‘Carlos Alcaraz resembles him in one aspect’, says top coach

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Rafael Nadal and Carlos Alcaraz played their second duel in the Indian Wells semifinal. The two Spaniards trained before the tournament and scored four victories each to set up the semifinal duel. They turned it into an open war, and Nadal won 6-4, 4-6 and 6-3 after three hours and 12 minutes!

It was Rafa’s 20th win in as many matches in 2022, nailing an 18-year-old and emerging on top to reach his fourth straight final. The two Spaniards pushed themselves to the limit in difficult conditions and almost impossible to play.

Nadal won four more points than Alcaraz and converted six of 21 break opportunities to emerge on top. Carlos defended 15 break points and stole Rafa’s serve five times, fighting like a warrior in his first Masters 1000 semi-final but ending up on the losing end.

Nadal had a slight advantage in the longer rallies. However, there was nothing that separated them, except that late break that the older Spaniard got in the last set. Rafa served 79% in the first set, but that barely helped him in windy conditions.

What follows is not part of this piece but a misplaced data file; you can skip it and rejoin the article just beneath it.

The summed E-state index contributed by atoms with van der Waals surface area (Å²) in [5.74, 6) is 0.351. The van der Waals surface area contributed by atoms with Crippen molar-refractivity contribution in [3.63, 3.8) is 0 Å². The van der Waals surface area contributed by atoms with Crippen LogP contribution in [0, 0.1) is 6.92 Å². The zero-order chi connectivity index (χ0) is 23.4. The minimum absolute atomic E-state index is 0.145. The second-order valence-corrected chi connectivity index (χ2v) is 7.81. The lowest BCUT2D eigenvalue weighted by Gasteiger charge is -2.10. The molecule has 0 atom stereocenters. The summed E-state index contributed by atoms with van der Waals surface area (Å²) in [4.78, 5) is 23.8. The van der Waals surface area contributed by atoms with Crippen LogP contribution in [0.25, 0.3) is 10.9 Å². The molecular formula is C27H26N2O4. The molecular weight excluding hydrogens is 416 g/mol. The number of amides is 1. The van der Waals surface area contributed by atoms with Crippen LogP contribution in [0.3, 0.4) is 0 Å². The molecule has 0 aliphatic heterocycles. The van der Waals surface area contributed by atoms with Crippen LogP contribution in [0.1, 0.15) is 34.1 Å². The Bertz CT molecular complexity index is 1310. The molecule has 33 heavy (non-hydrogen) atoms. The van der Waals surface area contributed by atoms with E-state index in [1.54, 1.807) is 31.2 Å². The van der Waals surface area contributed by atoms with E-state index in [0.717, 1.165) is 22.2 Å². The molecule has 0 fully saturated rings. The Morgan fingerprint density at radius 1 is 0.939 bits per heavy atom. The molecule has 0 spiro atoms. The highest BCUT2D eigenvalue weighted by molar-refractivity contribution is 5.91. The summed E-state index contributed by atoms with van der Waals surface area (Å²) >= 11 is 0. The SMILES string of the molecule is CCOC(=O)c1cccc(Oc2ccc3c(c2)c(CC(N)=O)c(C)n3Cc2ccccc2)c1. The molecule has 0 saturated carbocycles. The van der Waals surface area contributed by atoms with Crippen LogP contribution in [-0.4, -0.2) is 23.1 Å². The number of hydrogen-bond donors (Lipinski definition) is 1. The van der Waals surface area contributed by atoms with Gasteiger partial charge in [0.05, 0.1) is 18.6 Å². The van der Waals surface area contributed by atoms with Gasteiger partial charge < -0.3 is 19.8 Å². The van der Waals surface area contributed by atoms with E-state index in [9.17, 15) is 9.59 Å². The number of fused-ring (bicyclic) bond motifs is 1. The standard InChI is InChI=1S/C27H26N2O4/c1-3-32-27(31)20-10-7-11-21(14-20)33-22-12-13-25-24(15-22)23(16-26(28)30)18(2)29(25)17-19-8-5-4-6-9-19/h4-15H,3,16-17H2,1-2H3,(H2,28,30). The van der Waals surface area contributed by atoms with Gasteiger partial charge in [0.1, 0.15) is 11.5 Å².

He lost 13 of 28 points after the initial blow and suffered two breaks from as many opportunities offered to the youngster. On the other hand, Carlos experienced a roller coaster in his games. The teenager offered the more experienced player a whopping 17 break chances and he defended 14!

Still, three return games were enough for Rafa to win the first game 6-4 and move closer to the finish line. Alcaraz landed a forehand winner on the first point of the match and a backhand cross winner to earn an early break.

The teenager fended off five break points in the second game and closed it out with a game-winning smash to cement the lead and move up 2-0. The three-time champion broke again in the fourth game after his opponent’s weak forehand to seal the result at 2-2 after a grueling 27 minutes.

Brad Gilbert praises Alcaraz

In remarks granted to Tennis Majors, Brad Gilbert wished to insist on the mentality of Carlos Alcaraz, whom he compares to that of the legendary compatriot of the young world number 1, Rafael Nadal.

“I think a lot about Rafa, his incredible determination, his focus, no matter what happens he keeps fighting. At the US Open, Carlos plays three matches in a row in five sets. He has a late break against Cilic in the fifth, he saves a match point against Sinner, and against Tiafoe he misses a match point in the fourth before winning.

In all these matches, with Carlos it’s a bit like with Rafa, you always feel like it’s not over until the referee says game, set and game. It’s an incredible quality,” said the former coach of Andre Agassi, Andy Roddick and Andy Murray.

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